Sunnyvale embarks on new CPR program


If these high school freshmen are ever tested on what they are learning now, the grade may not be pass or fail. It could be life or death.

A class at John C. Fremont High in Sunnyvale is part of an innovative new program aimed at ultimately teaching thousands of people in the city how to responds to someone suffering a heart attack. Each student receives a kit, with a practice mannequin and a 20-minute DVD. The course guides them through the proper technique for applying chest compressions, along with rescue breathing techniques which could still be necessary for infants or unconscious patients.

Although the DVD also gives students the newly updated advice from the American Heart Association, letting them know that in most cases hands-only techniques are effective by themselves.

"You're doing something here today, maybe not tomorrow, but sometime in your life will help provide you an opportunity to save somebody's life," said a Sunnyvalep public safety officer.

The program is the brainchild of the Sunnyvale Department of Public Safety which monitors emergency response systems in the city.

"We have about 35 people saved using our police defibrillators, and the defibrillators on our fire engines, however we feel we could do much better," said Lt. Steve Drewniany with the Sunnyvale Department of Public Safety.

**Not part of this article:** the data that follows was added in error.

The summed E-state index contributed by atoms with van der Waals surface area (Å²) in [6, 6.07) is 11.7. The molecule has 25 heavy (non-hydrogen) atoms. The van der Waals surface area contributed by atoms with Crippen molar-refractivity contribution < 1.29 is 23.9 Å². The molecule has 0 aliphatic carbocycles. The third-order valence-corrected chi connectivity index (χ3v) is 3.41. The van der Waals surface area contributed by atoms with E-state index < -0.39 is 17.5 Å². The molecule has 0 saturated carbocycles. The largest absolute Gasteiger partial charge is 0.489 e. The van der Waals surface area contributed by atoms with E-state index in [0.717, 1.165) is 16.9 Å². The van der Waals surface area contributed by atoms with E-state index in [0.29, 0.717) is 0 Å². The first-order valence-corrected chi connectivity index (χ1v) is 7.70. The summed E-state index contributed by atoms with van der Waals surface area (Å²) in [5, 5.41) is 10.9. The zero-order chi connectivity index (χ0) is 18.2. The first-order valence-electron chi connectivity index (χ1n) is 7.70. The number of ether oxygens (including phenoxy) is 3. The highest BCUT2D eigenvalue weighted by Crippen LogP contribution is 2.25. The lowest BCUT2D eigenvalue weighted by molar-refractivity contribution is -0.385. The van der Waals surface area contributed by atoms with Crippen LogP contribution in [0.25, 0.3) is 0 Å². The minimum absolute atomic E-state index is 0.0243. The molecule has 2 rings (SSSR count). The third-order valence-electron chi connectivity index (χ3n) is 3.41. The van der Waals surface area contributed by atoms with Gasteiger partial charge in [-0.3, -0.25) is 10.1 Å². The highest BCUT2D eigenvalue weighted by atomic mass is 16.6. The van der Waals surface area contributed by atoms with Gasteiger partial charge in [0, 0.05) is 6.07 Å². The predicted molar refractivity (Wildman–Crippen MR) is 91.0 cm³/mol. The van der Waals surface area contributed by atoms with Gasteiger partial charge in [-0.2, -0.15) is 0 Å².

So, after the training, students are being asked to use their kits to train friends and family members, potentially creating a pool of thousands of effective first responders who could apply CPR until paramedics arrive. School officials say the students are taking that responsibility seriously.

"My uncle had a fire in the kitchen and debris got in his lungs. He passed out and had a heart attack," said student Brittany Cole. "The paramedics got there soon enough, but it was a close call."

"I saw students training other students in the cafeteria, so they seem excited about it," said Asst. Principal Mary Beth Allman.

"You know you can save lives, so everyone took it seriously," said a student.

The training kit, called CPR Anytime, was developed by the American Heart Association. if you're interested in learning more about how to get one, visit or

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